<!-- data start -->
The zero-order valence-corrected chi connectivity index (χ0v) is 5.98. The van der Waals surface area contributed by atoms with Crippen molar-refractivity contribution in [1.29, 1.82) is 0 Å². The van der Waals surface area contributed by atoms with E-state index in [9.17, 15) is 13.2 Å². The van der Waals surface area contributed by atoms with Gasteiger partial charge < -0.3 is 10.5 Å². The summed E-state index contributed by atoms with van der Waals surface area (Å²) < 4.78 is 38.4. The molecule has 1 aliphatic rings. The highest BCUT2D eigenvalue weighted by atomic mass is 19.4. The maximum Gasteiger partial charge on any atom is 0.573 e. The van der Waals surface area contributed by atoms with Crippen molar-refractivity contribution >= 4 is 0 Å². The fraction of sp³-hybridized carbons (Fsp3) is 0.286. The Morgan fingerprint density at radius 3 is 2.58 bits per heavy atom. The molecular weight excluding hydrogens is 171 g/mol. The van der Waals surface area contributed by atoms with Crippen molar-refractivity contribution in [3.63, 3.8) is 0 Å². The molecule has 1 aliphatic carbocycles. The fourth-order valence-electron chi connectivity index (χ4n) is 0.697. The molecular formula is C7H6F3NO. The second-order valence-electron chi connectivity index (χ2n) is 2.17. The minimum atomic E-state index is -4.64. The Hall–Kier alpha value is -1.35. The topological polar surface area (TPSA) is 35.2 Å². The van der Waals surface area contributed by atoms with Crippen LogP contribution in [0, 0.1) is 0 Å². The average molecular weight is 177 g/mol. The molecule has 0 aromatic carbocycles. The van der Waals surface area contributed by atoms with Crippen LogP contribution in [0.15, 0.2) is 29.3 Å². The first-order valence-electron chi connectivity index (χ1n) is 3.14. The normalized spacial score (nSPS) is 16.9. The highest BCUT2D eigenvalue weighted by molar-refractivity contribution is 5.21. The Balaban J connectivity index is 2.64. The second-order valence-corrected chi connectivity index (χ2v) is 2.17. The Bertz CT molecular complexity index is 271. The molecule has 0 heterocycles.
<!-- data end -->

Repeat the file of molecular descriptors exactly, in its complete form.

The zero-order valence-corrected chi connectivity index (χ0v) is 5.98. The van der Waals surface area contributed by atoms with Crippen molar-refractivity contribution in [1.29, 1.82) is 0 Å². The van der Waals surface area contributed by atoms with E-state index in [9.17, 15) is 13.2 Å². The van der Waals surface area contributed by atoms with Gasteiger partial charge < -0.3 is 10.5 Å². The summed E-state index contributed by atoms with van der Waals surface area (Å²) < 4.78 is 38.4. The molecule has 1 aliphatic rings. The highest BCUT2D eigenvalue weighted by atomic mass is 19.4. The maximum Gasteiger partial charge on any atom is 0.573 e. The van der Waals surface area contributed by atoms with Crippen molar-refractivity contribution >= 4 is 0 Å². The fraction of sp³-hybridized carbons (Fsp3) is 0.286. The Morgan fingerprint density at radius 3 is 2.58 bits per heavy atom. The molecular weight excluding hydrogens is 171 g/mol. The van der Waals surface area contributed by atoms with Crippen molar-refractivity contribution in [3.63, 3.8) is 0 Å². The molecule has 1 aliphatic carbocycles. The fourth-order valence-electron chi connectivity index (χ4n) is 0.697. The molecular formula is C7H6F3NO. The second-order valence-electron chi connectivity index (χ2n) is 2.17. The minimum atomic E-state index is -4.64. The Hall–Kier alpha value is -1.35. The topological polar surface area (TPSA) is 35.2 Å². The van der Waals surface area contributed by atoms with Crippen LogP contribution in [0, 0.1) is 0 Å². The average molecular weight is 177 g/mol. The molecule has 0 aromatic carbocycles. The van der Waals surface area contributed by atoms with Crippen LogP contribution in [0.15, 0.2) is 29.3 Å². The first-order valence-electron chi connectivity index (χ1n) is 3.14. The normalized spacial score (nSPS) is 16.9. The highest BCUT2D eigenvalue weighted by molar-refractivity contribution is 5.21. The Balaban J connectivity index is 2.64. The second-order valence-corrected chi connectivity index (χ2v) is 2.17. The Bertz CT molecular complexity index is 271. The molecule has 0 heterocycles.